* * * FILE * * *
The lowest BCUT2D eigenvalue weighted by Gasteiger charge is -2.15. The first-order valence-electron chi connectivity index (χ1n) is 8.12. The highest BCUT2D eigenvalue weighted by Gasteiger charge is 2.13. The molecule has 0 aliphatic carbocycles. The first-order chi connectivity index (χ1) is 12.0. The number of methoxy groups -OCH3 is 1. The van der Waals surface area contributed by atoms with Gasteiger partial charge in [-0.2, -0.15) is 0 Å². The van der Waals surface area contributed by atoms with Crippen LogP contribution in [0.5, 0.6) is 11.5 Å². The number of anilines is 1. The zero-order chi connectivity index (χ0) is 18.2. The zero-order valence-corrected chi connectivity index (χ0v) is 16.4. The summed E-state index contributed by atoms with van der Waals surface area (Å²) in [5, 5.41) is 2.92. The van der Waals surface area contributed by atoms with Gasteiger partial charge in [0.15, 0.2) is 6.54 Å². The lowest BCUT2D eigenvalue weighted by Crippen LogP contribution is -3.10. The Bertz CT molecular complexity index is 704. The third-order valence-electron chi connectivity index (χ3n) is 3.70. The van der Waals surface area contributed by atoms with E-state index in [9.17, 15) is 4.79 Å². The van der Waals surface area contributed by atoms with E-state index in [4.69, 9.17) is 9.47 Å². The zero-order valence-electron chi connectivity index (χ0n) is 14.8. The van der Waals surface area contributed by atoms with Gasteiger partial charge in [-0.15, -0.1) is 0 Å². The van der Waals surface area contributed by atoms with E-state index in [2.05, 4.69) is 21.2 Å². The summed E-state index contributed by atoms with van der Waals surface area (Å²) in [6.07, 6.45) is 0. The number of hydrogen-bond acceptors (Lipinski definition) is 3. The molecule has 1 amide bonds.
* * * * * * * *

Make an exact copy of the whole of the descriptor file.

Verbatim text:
The lowest BCUT2D eigenvalue weighted by Gasteiger charge is -2.15. The first-order valence-electron chi connectivity index (χ1n) is 8.12. The highest BCUT2D eigenvalue weighted by Gasteiger charge is 2.13. The molecule has 0 aliphatic carbocycles. The first-order chi connectivity index (χ1) is 12.0. The number of methoxy groups -OCH3 is 1. The van der Waals surface area contributed by atoms with Gasteiger partial charge in [-0.2, -0.15) is 0 Å². The van der Waals surface area contributed by atoms with Crippen LogP contribution in [0.5, 0.6) is 11.5 Å². The number of anilines is 1. The zero-order chi connectivity index (χ0) is 18.2. The zero-order valence-corrected chi connectivity index (χ0v) is 16.4. The summed E-state index contributed by atoms with van der Waals surface area (Å²) in [5, 5.41) is 2.92. The van der Waals surface area contributed by atoms with Gasteiger partial charge in [0.15, 0.2) is 6.54 Å². The lowest BCUT2D eigenvalue weighted by Crippen LogP contribution is -3.10. The Bertz CT molecular complexity index is 704. The third-order valence-electron chi connectivity index (χ3n) is 3.70. The van der Waals surface area contributed by atoms with E-state index in [9.17, 15) is 4.79 Å². The van der Waals surface area contributed by atoms with E-state index in [4.69, 9.17) is 9.47 Å². The zero-order valence-electron chi connectivity index (χ0n) is 14.8. The van der Waals surface area contributed by atoms with Gasteiger partial charge in [-0.15, -0.1) is 0 Å². The van der Waals surface area contributed by atoms with E-state index in [2.05, 4.69) is 21.2 Å². The summed E-state index contributed by atoms with van der Waals surface area (Å²) in [6.07, 6.45) is 0. The number of hydrogen-bond acceptors (Lipinski definition) is 3. The molecule has 1 amide bonds.